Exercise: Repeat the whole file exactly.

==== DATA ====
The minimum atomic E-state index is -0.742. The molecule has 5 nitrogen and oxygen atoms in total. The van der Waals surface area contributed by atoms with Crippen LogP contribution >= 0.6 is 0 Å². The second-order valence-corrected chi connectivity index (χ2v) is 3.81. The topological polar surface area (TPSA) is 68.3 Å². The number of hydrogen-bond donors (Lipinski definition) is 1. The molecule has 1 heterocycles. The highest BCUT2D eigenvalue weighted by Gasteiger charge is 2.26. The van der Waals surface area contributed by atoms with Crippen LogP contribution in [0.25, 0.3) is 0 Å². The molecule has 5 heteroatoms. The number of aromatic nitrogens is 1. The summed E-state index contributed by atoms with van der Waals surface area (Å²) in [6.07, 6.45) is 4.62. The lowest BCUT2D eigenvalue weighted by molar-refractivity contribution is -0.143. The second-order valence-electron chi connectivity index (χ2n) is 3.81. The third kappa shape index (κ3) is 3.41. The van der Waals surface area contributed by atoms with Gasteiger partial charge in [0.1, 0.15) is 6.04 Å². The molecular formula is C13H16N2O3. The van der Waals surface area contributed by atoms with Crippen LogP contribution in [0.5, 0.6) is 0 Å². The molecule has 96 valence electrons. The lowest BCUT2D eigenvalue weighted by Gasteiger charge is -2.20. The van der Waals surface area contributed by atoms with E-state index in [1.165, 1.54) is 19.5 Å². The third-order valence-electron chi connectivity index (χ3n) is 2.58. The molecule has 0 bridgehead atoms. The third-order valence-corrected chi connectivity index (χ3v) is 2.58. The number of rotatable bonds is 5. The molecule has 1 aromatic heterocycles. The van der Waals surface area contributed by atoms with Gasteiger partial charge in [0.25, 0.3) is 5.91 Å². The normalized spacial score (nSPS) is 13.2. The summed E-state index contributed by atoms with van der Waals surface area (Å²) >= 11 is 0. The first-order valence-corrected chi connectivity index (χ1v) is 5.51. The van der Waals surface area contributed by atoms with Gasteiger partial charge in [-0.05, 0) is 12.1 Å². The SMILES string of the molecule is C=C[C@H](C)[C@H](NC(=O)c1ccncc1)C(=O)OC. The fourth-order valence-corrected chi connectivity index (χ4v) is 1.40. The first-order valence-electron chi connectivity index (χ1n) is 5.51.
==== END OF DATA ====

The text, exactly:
The minimum atomic E-state index is -0.742. The molecule has 5 nitrogen and oxygen atoms in total. The van der Waals surface area contributed by atoms with Crippen LogP contribution >= 0.6 is 0 Å². The second-order valence-corrected chi connectivity index (χ2v) is 3.81. The topological polar surface area (TPSA) is 68.3 Å². The number of hydrogen-bond donors (Lipinski definition) is 1. The molecule has 1 heterocycles. The highest BCUT2D eigenvalue weighted by Gasteiger charge is 2.26. The van der Waals surface area contributed by atoms with Crippen LogP contribution in [0.25, 0.3) is 0 Å². The molecule has 5 heteroatoms. The number of aromatic nitrogens is 1. The summed E-state index contributed by atoms with van der Waals surface area (Å²) in [6.07, 6.45) is 4.62. The lowest BCUT2D eigenvalue weighted by molar-refractivity contribution is -0.143. The second-order valence-electron chi connectivity index (χ2n) is 3.81. The third kappa shape index (κ3) is 3.41. The van der Waals surface area contributed by atoms with Gasteiger partial charge in [0.1, 0.15) is 6.04 Å². The molecular formula is C13H16N2O3. The van der Waals surface area contributed by atoms with Crippen LogP contribution in [0.5, 0.6) is 0 Å². The molecule has 96 valence electrons. The lowest BCUT2D eigenvalue weighted by Gasteiger charge is -2.20. The van der Waals surface area contributed by atoms with E-state index in [1.165, 1.54) is 19.5 Å². The third-order valence-electron chi connectivity index (χ3n) is 2.58. The molecule has 0 bridgehead atoms. The third-order valence-corrected chi connectivity index (χ3v) is 2.58. The number of rotatable bonds is 5. The molecule has 1 aromatic heterocycles. The van der Waals surface area contributed by atoms with Gasteiger partial charge in [0.25, 0.3) is 5.91 Å². The normalized spacial score (nSPS) is 13.2. The summed E-state index contributed by atoms with van der Waals surface area (Å²) >= 11 is 0. The first-order valence-corrected chi connectivity index (χ1v) is 5.51. The van der Waals surface area contributed by atoms with Gasteiger partial charge in [-0.05, 0) is 12.1 Å². The SMILES string of the molecule is C=C[C@H](C)[C@H](NC(=O)c1ccncc1)C(=O)OC. The fourth-order valence-corrected chi connectivity index (χ4v) is 1.40. The first-order valence-electron chi connectivity index (χ1n) is 5.51.